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Antonina

4. The Church
In the year 324, on the locality assigned by rumour to the martyrdom of St. Peter,
and over the ruins of the Circus of Nero, Constantine erected the church called the
Basilica of St. Peter.
For twelve centuries, this building, raised by a man infamous for his murders and
his tyrannies, stood uninjured amid the shocks which during that long period
devastated the rest of the city. After that time it was removed, tottering to its base
from its own reverend and illustrious age, by Pope Julius II, to make way for the
foundations of the modern church.
It is towards this structure of twelve hundred years' duration, erected by hands
stained with blood, and yet preserved as a star of peace in the midst of stormy
centuries of war, that we would direct the reader's attention. What art has done for
the modern church, time has effected for the ancient. If the one is majestic to the
eye by its grandeur, the other is hallowed to the memory by its age.
As this church by its rise commemorated the triumphant establishment of
Christianity as the religion of Rome, so in its progress it reflected every change
wrought in the spirit of the new worship by the ambition, the prodigality, or the
frivolity of the priests. At first it stood awful and imposing, beautiful in all its
parts as the religion for whose glory it was built. Vast porphyry colonnades
decorated its approaches, and surrounded a fountain whose waters issued from the
representation of a gigantic pine-tree in bronze. Its double rows of aisles were
each supported by forty-eight columns of precious marble. Its flat ceiling was
adorned with beams of gilt metal, rescued from the pollution of heathen temples.
Its walls were decorated with large paintings of religious subjects, and its tribunal
was studded with elegant mosaics. Thus it rose, simple and yet sublime, awful and
yet alluring; in this its beginning, a type of the dawn of the worship which it was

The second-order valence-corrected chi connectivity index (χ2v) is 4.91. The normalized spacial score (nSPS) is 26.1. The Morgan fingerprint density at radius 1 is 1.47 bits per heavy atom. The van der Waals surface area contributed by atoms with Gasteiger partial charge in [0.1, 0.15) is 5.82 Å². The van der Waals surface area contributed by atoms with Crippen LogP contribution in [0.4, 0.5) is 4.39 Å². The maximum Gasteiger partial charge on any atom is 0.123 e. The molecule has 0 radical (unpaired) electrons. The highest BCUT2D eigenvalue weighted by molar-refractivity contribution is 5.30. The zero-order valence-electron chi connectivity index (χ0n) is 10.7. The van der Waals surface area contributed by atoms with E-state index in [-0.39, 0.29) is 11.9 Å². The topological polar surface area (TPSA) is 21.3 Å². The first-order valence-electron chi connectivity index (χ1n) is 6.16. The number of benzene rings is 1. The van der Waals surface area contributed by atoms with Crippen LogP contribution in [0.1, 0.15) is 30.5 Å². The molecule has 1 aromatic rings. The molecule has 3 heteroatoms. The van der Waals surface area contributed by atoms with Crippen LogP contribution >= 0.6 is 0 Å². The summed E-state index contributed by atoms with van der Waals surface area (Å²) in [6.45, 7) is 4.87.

elevated to represent. But when, flushed with success, the priests seized on
Christianity as their path to politics and their introduction to power, the aspect of
the church gradually began to change. As, slowly and insensibly, ambitious man
heaped the garbage of his mysteries, his doctrines, and his disputes, about the
pristine purity of the structure given him by God, so, one by one, gaudy
adornments and meretricious alterations arose to sully the once majestic basilica,
until the threatening and reproving apparition of the pagan Julian, when both
Church and churchmen received in their corrupt progress a sudden and impressive
check.
The short period of the revival of idolatry once passed over, the priests, unmoved
by the warning they had received, returned with renewed vigour to confuse that
which both in their Gospel and their Church had been once simple. Day by day
they put forth fresh treatises, aroused fierce controversies, subsided into new
sects; and day by day they altered more and more the once noble aspect of the
ancient basilica. They hung their nauseous relics on its mighty walls, they stuck
their tiny tapers about its glorious pillars, they wreathed their tawdry fringes
around its massive altars. Here they polished, there they embroidered. Wherever
 
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